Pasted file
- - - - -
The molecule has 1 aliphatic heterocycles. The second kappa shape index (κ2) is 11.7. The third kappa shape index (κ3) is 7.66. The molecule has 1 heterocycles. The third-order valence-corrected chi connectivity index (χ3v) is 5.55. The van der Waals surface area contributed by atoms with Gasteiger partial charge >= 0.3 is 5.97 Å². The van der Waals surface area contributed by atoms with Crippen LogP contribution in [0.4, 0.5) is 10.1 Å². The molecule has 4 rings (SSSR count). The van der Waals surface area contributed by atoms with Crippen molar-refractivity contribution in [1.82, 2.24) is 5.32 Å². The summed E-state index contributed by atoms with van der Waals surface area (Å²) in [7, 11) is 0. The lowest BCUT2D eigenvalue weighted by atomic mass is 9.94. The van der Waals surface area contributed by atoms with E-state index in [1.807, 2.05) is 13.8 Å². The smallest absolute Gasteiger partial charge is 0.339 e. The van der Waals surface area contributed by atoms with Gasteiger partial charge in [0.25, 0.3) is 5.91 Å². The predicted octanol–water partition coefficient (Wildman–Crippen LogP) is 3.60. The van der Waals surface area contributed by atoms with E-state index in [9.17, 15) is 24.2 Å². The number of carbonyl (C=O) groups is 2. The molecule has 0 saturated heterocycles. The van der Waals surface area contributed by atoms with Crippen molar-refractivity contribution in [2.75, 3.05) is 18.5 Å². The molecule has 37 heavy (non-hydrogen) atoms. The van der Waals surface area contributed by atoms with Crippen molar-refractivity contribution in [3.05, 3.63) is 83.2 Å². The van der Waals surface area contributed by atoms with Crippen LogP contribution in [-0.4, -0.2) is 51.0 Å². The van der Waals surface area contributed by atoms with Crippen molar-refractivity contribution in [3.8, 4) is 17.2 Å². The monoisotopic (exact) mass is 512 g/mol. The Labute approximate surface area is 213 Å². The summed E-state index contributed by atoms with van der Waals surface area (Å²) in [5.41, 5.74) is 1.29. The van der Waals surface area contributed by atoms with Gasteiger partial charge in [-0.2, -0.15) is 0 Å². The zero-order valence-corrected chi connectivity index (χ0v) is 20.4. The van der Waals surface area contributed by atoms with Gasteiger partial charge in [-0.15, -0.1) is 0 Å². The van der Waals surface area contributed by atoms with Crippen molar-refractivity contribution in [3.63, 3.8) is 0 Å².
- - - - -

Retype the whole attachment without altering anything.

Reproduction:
The molecule has 1 aliphatic heterocycles. The second kappa shape index (κ2) is 11.7. The third kappa shape index (κ3) is 7.66. The molecule has 1 heterocycles. The third-order valence-corrected chi connectivity index (χ3v) is 5.55. The van der Waals surface area contributed by atoms with Gasteiger partial charge >= 0.3 is 5.97 Å². The van der Waals surface area contributed by atoms with Crippen LogP contribution in [0.4, 0.5) is 10.1 Å². The molecule has 4 rings (SSSR count). The van der Waals surface area contributed by atoms with Crippen molar-refractivity contribution in [1.82, 2.24) is 5.32 Å². The summed E-state index contributed by atoms with van der Waals surface area (Å²) in [7, 11) is 0. The lowest BCUT2D eigenvalue weighted by atomic mass is 9.94. The van der Waals surface area contributed by atoms with E-state index in [1.807, 2.05) is 13.8 Å². The smallest absolute Gasteiger partial charge is 0.339 e. The van der Waals surface area contributed by atoms with Gasteiger partial charge in [0.25, 0.3) is 5.91 Å². The predicted octanol–water partition coefficient (Wildman–Crippen LogP) is 3.60. The van der Waals surface area contributed by atoms with E-state index in [9.17, 15) is 24.2 Å². The number of carbonyl (C=O) groups is 2. The molecule has 0 saturated heterocycles. The van der Waals surface area contributed by atoms with Crippen molar-refractivity contribution in [2.75, 3.05) is 18.5 Å². The molecule has 37 heavy (non-hydrogen) atoms. The van der Waals surface area contributed by atoms with Crippen molar-refractivity contribution in [3.05, 3.63) is 83.2 Å². The van der Waals surface area contributed by atoms with Crippen LogP contribution in [-0.4, -0.2) is 51.0 Å². The van der Waals surface area contributed by atoms with Crippen molar-refractivity contribution in [3.8, 4) is 17.2 Å². The monoisotopic (exact) mass is 512 g/mol. The Labute approximate surface area is 213 Å². The summed E-state index contributed by atoms with van der Waals surface area (Å²) in [5.41, 5.74) is 1.29. The van der Waals surface area contributed by atoms with Gasteiger partial charge in [-0.2, -0.15) is 0 Å². The zero-order valence-corrected chi connectivity index (χ0v) is 20.4. The van der Waals surface area contributed by atoms with Gasteiger partial charge in [-0.15, -0.1) is 0 Å². The van der Waals surface area contributed by atoms with Crippen molar-refractivity contribution in [3.63, 3.8) is 0 Å².